Amazing Amazon – where to from here?

Isn’t it amazing how we take things for granted once they become a permanent part of our lives? A few years ago it wasn’t possible for one bookstore to stock 2.5 million books in one place. Now it is a reality with Amazon.com’s web site which allows you to browse, review and purchase any one of the titles in it’s database. Almost everyone I know now accepts that Amazon is an option when buying books on the Internet. With a 40% discount on most books it certainly is appealing.

A characteristic of the digital age is that success doesn’t always beget success. In the analogue only days – if you were successful it was quite likely you would remain successful for a long time. Take a look at IBM – in the 1970’s their business seemed impenetrable. They must really have thought that they had a winning formula – which is probably why they stuck to it for all those years.

This illustrates the point that in the digital age it is not sufficient to have something working without thinking about the next step. In fact if something works – break it and build it a lot better the next time – because if you don’t someone else will. Only in the last few years when they have been forced to, have IBM pulled their business apart, looked at it critically, and are now rebuilding it in a fashion which suits the digital age.

So getting back to Amazon, the success that they have achieved thus far begs the question – what do they do for an encore? Some things are obvious such as offering more intuitive and interactive searching and ordering facilities, which they have already done. More discounts and more information about the books are also obvious development.

Amazon’s model works because convenience and cost have drawn consumers to their online store. Technology and specifically the Internet has made this possible. The efficient handling of ordering and information save them money that they are able to pass on to consumers.

I believe that they now have to look at how Internet technology can take them to their next level of efficiency. Currently they take orders centrally (on their web site) and then books are dispatched either directly out of stock or ordered on from a printer. In the future orders can be routed directly to the printer nearest to the customer and the order despatched from there.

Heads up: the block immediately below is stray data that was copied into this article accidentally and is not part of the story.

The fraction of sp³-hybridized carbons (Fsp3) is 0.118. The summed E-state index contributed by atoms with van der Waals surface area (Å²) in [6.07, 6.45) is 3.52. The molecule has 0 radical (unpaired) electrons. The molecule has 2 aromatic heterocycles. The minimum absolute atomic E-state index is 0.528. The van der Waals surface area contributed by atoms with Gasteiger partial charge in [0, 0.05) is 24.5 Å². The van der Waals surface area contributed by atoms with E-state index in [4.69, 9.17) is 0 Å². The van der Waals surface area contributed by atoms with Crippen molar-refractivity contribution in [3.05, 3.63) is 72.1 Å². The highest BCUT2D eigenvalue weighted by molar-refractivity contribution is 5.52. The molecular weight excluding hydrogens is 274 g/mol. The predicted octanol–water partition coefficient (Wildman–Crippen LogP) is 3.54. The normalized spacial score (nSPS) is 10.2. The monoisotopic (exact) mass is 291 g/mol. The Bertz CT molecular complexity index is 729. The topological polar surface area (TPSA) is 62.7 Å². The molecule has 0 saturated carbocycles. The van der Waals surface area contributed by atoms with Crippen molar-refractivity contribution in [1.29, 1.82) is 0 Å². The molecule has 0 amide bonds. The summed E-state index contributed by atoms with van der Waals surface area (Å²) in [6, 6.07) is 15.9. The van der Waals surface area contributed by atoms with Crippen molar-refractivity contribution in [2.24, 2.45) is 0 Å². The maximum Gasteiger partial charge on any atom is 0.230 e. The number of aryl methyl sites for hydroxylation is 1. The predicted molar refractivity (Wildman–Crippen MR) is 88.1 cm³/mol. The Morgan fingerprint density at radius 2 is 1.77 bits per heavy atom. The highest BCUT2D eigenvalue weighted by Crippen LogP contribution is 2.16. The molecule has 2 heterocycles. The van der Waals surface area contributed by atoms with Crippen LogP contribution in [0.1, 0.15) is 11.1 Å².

Another development which would further enhance Amazon would be to provide customers an opportunity to group together to get economies of scale for ordering and delivering. Let me give you my example to illustrate the point. I live in Cape Town and whenever I order books I eMail my friends to ask if they want to order anything from Amazon. I then submit one order for a number of books reducing the shipping costs for each of us. Now imagine if Amazon provided us the facility to do that but instead of just my 5 friends they deliver all books going to Cape Town in just one shipment which gets sent either weekly or when there are enough orders for Cape Town. The amount saved would again be considerable.

Looking at the power of grouping together consumers from another angle, imagine how much could be saved if all the people wanting to purchase a particular book grouped together and made only one order. It would then be possible to do one order for hundreds of copies of any particular book – again reducing costs through an increased buying power.

These are two ideas that could fundamentally change just one business that is using the Internet as a delivery mechanism. Just as a hiker climbing a hill can only see the mountains that lie when he has reached the hills summit, so too opportunities will present themselves as steps are taken to develop business on the Internet. The opportunity exists for Amazon to evolve their business to the next level. If they don’t, then I’m sure somebody else will.